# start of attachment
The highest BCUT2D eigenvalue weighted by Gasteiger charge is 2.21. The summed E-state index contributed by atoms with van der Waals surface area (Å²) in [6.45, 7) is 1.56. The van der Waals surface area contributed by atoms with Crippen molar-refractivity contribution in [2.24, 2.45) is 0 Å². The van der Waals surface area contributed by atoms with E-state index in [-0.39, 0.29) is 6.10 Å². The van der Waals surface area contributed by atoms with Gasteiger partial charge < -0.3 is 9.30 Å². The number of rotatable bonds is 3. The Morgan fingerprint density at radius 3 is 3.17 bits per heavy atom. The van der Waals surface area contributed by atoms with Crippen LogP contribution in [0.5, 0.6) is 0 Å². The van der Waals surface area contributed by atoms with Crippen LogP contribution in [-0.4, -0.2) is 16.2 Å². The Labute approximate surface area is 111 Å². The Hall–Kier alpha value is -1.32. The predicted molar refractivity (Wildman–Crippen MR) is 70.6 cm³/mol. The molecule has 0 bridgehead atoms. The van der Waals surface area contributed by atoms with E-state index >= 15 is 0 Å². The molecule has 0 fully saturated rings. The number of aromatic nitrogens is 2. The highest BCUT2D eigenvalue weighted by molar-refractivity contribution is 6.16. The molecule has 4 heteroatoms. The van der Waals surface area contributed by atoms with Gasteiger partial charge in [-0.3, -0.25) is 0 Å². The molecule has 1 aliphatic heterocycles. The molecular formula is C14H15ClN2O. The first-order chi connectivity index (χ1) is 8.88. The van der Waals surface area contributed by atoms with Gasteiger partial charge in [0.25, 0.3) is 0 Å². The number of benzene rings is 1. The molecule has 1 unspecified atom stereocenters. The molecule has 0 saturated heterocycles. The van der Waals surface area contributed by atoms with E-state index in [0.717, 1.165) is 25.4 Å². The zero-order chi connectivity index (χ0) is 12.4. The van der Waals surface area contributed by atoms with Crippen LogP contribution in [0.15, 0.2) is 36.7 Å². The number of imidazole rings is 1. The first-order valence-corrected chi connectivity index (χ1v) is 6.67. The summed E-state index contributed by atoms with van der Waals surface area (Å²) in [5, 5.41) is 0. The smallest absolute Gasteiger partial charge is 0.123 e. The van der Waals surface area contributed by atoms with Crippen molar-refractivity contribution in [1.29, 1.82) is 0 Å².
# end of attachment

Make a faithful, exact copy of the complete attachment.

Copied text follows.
The highest BCUT2D eigenvalue weighted by Gasteiger charge is 2.21. The summed E-state index contributed by atoms with van der Waals surface area (Å²) in [6.45, 7) is 1.56. The van der Waals surface area contributed by atoms with Crippen molar-refractivity contribution in [2.24, 2.45) is 0 Å². The van der Waals surface area contributed by atoms with E-state index in [-0.39, 0.29) is 6.10 Å². The van der Waals surface area contributed by atoms with Gasteiger partial charge < -0.3 is 9.30 Å². The number of rotatable bonds is 3. The Morgan fingerprint density at radius 3 is 3.17 bits per heavy atom. The van der Waals surface area contributed by atoms with Crippen LogP contribution in [0.5, 0.6) is 0 Å². The van der Waals surface area contributed by atoms with Crippen LogP contribution in [-0.4, -0.2) is 16.2 Å². The Labute approximate surface area is 111 Å². The Hall–Kier alpha value is -1.32. The predicted molar refractivity (Wildman–Crippen MR) is 70.6 cm³/mol. The molecule has 0 bridgehead atoms. The van der Waals surface area contributed by atoms with E-state index >= 15 is 0 Å². The molecule has 0 fully saturated rings. The number of aromatic nitrogens is 2. The highest BCUT2D eigenvalue weighted by molar-refractivity contribution is 6.16. The molecule has 4 heteroatoms. The van der Waals surface area contributed by atoms with Gasteiger partial charge in [-0.3, -0.25) is 0 Å². The molecule has 1 aliphatic heterocycles. The molecular formula is C14H15ClN2O. The first-order chi connectivity index (χ1) is 8.88. The van der Waals surface area contributed by atoms with Gasteiger partial charge in [0.25, 0.3) is 0 Å². The number of benzene rings is 1. The molecule has 1 unspecified atom stereocenters. The molecule has 0 saturated heterocycles. The van der Waals surface area contributed by atoms with E-state index in [0.717, 1.165) is 25.4 Å². The zero-order chi connectivity index (χ0) is 12.4. The van der Waals surface area contributed by atoms with Crippen LogP contribution in [0.15, 0.2) is 36.7 Å². The number of imidazole rings is 1. The first-order valence-corrected chi connectivity index (χ1v) is 6.67. The summed E-state index contributed by atoms with van der Waals surface area (Å²) in [5, 5.41) is 0. The smallest absolute Gasteiger partial charge is 0.123 e. The van der Waals surface area contributed by atoms with Crippen molar-refractivity contribution in [1.29, 1.82) is 0 Å².